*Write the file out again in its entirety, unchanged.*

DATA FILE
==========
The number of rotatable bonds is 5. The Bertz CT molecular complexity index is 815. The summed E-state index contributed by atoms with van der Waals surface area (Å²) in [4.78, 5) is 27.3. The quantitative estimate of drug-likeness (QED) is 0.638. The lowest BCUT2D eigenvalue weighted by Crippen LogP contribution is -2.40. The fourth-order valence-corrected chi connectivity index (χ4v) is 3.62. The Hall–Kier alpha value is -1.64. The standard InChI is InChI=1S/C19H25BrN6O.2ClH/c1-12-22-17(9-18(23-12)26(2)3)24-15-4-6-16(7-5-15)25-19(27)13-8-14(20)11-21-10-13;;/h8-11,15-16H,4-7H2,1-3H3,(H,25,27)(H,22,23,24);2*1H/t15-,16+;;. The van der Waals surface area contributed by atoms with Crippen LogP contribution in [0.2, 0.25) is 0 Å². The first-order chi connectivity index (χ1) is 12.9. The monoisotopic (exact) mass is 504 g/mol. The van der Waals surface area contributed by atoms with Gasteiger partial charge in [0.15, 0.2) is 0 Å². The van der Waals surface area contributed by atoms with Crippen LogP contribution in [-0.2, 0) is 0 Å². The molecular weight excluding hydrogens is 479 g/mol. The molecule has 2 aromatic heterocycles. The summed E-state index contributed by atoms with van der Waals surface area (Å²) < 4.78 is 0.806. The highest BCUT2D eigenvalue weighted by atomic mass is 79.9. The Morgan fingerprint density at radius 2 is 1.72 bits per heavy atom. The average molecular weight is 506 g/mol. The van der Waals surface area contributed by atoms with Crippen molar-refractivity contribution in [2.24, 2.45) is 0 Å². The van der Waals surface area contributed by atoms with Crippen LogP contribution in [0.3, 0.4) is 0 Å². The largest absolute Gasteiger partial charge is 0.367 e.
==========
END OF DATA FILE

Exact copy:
The number of rotatable bonds is 5. The Bertz CT molecular complexity index is 815. The summed E-state index contributed by atoms with van der Waals surface area (Å²) in [4.78, 5) is 27.3. The quantitative estimate of drug-likeness (QED) is 0.638. The lowest BCUT2D eigenvalue weighted by Crippen LogP contribution is -2.40. The fourth-order valence-corrected chi connectivity index (χ4v) is 3.62. The Hall–Kier alpha value is -1.64. The standard InChI is InChI=1S/C19H25BrN6O.2ClH/c1-12-22-17(9-18(23-12)26(2)3)24-15-4-6-16(7-5-15)25-19(27)13-8-14(20)11-21-10-13;;/h8-11,15-16H,4-7H2,1-3H3,(H,25,27)(H,22,23,24);2*1H/t15-,16+;;. The van der Waals surface area contributed by atoms with Crippen LogP contribution in [0.2, 0.25) is 0 Å². The first-order chi connectivity index (χ1) is 12.9. The monoisotopic (exact) mass is 504 g/mol. The van der Waals surface area contributed by atoms with Gasteiger partial charge in [0.15, 0.2) is 0 Å². The van der Waals surface area contributed by atoms with Crippen LogP contribution in [-0.2, 0) is 0 Å². The molecular weight excluding hydrogens is 479 g/mol. The molecule has 2 aromatic heterocycles. The summed E-state index contributed by atoms with van der Waals surface area (Å²) < 4.78 is 0.806. The highest BCUT2D eigenvalue weighted by atomic mass is 79.9. The Morgan fingerprint density at radius 2 is 1.72 bits per heavy atom. The average molecular weight is 506 g/mol. The van der Waals surface area contributed by atoms with Crippen molar-refractivity contribution in [2.24, 2.45) is 0 Å². The van der Waals surface area contributed by atoms with Crippen LogP contribution in [0.3, 0.4) is 0 Å². The largest absolute Gasteiger partial charge is 0.367 e.